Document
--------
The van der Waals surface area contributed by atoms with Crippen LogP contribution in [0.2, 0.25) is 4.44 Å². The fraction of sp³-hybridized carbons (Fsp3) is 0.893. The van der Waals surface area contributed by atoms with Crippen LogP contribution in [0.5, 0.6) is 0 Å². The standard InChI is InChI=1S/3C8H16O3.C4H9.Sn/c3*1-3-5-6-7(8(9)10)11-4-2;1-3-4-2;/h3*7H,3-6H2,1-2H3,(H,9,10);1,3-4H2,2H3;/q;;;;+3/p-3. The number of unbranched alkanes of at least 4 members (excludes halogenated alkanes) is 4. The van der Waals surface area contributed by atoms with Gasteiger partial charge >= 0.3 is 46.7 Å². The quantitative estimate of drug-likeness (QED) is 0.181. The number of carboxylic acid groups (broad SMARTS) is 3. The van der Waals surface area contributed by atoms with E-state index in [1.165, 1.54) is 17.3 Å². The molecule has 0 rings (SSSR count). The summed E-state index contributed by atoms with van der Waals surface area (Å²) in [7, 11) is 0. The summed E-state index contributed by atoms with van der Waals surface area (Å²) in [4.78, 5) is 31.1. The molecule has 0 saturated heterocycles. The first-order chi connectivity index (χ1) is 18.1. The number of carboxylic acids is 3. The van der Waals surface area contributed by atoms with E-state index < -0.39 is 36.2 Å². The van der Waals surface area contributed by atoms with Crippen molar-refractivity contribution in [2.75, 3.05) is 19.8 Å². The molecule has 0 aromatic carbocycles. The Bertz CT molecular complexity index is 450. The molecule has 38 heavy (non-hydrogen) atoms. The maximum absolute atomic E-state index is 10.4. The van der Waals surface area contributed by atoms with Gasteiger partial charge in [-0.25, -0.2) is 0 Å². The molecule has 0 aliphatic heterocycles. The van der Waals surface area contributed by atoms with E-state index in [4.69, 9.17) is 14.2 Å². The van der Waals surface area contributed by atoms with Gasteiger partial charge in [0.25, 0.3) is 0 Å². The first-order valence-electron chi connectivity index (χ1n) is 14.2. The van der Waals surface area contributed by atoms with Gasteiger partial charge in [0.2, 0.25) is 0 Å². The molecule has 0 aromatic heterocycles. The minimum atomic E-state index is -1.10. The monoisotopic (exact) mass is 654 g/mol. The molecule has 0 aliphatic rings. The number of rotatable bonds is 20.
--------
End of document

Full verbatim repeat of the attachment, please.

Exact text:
The van der Waals surface area contributed by atoms with Crippen LogP contribution in [0.2, 0.25) is 4.44 Å². The fraction of sp³-hybridized carbons (Fsp3) is 0.893. The van der Waals surface area contributed by atoms with Crippen LogP contribution in [0.5, 0.6) is 0 Å². The standard InChI is InChI=1S/3C8H16O3.C4H9.Sn/c3*1-3-5-6-7(8(9)10)11-4-2;1-3-4-2;/h3*7H,3-6H2,1-2H3,(H,9,10);1,3-4H2,2H3;/q;;;;+3/p-3. The number of unbranched alkanes of at least 4 members (excludes halogenated alkanes) is 4. The van der Waals surface area contributed by atoms with Gasteiger partial charge >= 0.3 is 46.7 Å². The quantitative estimate of drug-likeness (QED) is 0.181. The number of carboxylic acid groups (broad SMARTS) is 3. The van der Waals surface area contributed by atoms with E-state index in [1.165, 1.54) is 17.3 Å². The molecule has 0 rings (SSSR count). The summed E-state index contributed by atoms with van der Waals surface area (Å²) in [7, 11) is 0. The summed E-state index contributed by atoms with van der Waals surface area (Å²) in [4.78, 5) is 31.1. The molecule has 0 saturated heterocycles. The first-order chi connectivity index (χ1) is 18.1. The number of carboxylic acids is 3. The van der Waals surface area contributed by atoms with E-state index < -0.39 is 36.2 Å². The van der Waals surface area contributed by atoms with Crippen molar-refractivity contribution in [2.75, 3.05) is 19.8 Å². The molecule has 0 aromatic carbocycles. The Bertz CT molecular complexity index is 450. The molecule has 38 heavy (non-hydrogen) atoms. The maximum absolute atomic E-state index is 10.4. The van der Waals surface area contributed by atoms with Gasteiger partial charge in [-0.25, -0.2) is 0 Å². The molecule has 0 aliphatic heterocycles. The van der Waals surface area contributed by atoms with E-state index in [4.69, 9.17) is 14.2 Å². The van der Waals surface area contributed by atoms with Gasteiger partial charge in [0.25, 0.3) is 0 Å². The first-order valence-electron chi connectivity index (χ1n) is 14.2. The van der Waals surface area contributed by atoms with Gasteiger partial charge in [0.2, 0.25) is 0 Å². The molecule has 0 aromatic heterocycles. The minimum atomic E-state index is -1.10. The monoisotopic (exact) mass is 654 g/mol. The molecule has 0 aliphatic rings. The number of rotatable bonds is 20.